Now, read over that review, and I didn’t bad-mouth or slam the author. I pointed out weaknesses in what (I think) was a pretty objective way, even giving the author the benefit of the doubt in some cases. It wasn’t a smear job–it was a thought-out, careful review of a product.

If I was a reader looking into a book, THAT would be the review I’d look for. Not the 5-star “This is AMAZING!” reviews, but the one that says, “These are the weak spots/flaws in this product”. That honest review is what makes readers decide whether or not your product is worth purchasing, and it’s an important part of the free market.

Without negative reviews, your book–or product–is way too suspicious. You can simply “buy” reviews, or ask people to only post good reviews. That’s “gaming” the system, and I don’t think that’s right.

I’m not saying it’s cool to troll Amazon with negative reviews. But if you have put thought and consideration into writing a comprehensive, clear review after testing a product (reading a book, in this case), it’s almost your obligation to post it and warn other people of what to expect. I wouldn’t want to drop $5 to $20 on a book that I’ll hate, all because someone was too afraid of offending others to tell me what was wrong with it. Would you?

2. You NEED to know what to work on. My first 3-star review was a heart-wrenching thing! Someone didn’t like the words I had spent months writing, re-writing, editing, and publishing. Woe is me!

And then I stopped to think about what that person said. I examined their review (a very well-written, concise, and clear one) to find the truth in what they said. I took the good with the bad, and used that to improve my writing. As a result, I KNOW my second book (Blade of the Destroyer) is far better than my first (In the Days: A Tale of the Forgotten Continent).

Now, every time I get a bad review, I look at it and mull over the reviewers’ words. There is always truth in what is said, and I use that to improve my writing. Thanks to a bad review, my writing is way better!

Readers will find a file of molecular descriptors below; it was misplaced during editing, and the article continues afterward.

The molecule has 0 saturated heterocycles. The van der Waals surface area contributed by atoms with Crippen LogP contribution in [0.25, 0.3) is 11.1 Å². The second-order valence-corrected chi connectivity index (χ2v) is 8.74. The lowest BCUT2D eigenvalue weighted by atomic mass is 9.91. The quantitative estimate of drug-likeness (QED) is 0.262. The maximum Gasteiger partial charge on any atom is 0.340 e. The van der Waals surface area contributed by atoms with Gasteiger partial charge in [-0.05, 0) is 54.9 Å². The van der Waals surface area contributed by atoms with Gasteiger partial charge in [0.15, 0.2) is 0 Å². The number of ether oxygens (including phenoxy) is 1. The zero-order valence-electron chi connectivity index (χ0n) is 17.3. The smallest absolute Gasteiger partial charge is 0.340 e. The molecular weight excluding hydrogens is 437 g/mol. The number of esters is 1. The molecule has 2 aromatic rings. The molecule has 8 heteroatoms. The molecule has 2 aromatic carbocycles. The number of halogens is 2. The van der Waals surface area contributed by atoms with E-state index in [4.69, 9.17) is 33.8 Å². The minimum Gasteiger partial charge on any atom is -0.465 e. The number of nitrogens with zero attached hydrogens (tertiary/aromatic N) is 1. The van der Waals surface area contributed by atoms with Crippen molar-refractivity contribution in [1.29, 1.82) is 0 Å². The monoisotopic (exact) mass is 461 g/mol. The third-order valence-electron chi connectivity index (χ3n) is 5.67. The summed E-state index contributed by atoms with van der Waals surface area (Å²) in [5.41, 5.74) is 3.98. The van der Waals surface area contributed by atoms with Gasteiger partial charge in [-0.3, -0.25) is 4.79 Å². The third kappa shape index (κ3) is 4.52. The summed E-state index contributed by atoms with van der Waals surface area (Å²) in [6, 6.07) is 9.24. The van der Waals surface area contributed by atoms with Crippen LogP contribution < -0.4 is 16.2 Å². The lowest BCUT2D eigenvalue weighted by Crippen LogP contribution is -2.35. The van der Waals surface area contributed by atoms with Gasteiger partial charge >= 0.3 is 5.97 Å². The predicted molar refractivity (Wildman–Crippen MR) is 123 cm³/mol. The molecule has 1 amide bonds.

Let this be a lesson, folks! Bad reviews can be the kick in the ass you need to write better, but it can also help to improve your sales. After all, balanced reviews (with both the good and the bad) can be a far greater selling point than all the 5-star reviews in the world. I can’t think of a SINGLE novel–no matter how awesome–that has nothing wrong with it.

To all the people who will read my books now and in the future, if you have a genuine reason for disliking or not enjoying my books, I want you to tell me! Give me a 1-star or 2-star review if that’s what you think it deserves, but explain why. That way, I can look over your opinion and give it due consideration.

Your blasting of my work may be the key to my becoming a better writer!


Book Review: Into Trouble by Gordon Long

It’s Book Review Wednesday, and I have a treat for you! I posted a review about Book 1 of the “World of Change” series–titled Out of Mischief–and I’ve just finished reading Book 2…


Into Trouble

Just as Mito seems to be solving her problems, Aleria’s hopes for a solution to her own difficulties fade as the dreams increase and her dissatisfaction with her life deepens.

A mission to obtain information leads her to a more subtle danger; is Lord Fauvé a clever rebel, or is he a very tempting solution to her search for a place in life?


But again the world she has been so sheltered from reaches out and slaps her in the face. Suffused with rage at her ultimate degredation, Aleria goes about taking her revenge with methodical skill.

But in the aftermath she discovers that she is even farther from the old traditional life she had always avioded. And when the dictates of society threaten her friendship with Mito, Aleria decides it’s time to straighten out the whole lot of them.


My Review: 4 Stars

First off, let’s dish about the bad:

The book had a few structural flaws. If I hadn’t read Book 1, I wouldn’t have understood a thing. There was no basic explanation to remind me of who the characters were when I first met them. If someone picked it up without reading Book 1, they’d be lost.

Book 1 was all action and activity, but Book 2 was much slower. Very little tension, fear, or trouble. I spent most of the book waiting for something to happen. Once it did, it was just two or three chapters near the end.

There was no real climax to the book. The “villain” gets his deserved justice, but with no real build-up or tension. There was no fear of failure or loss. Nothing to make me bite my nails or sit on the edge of my seat.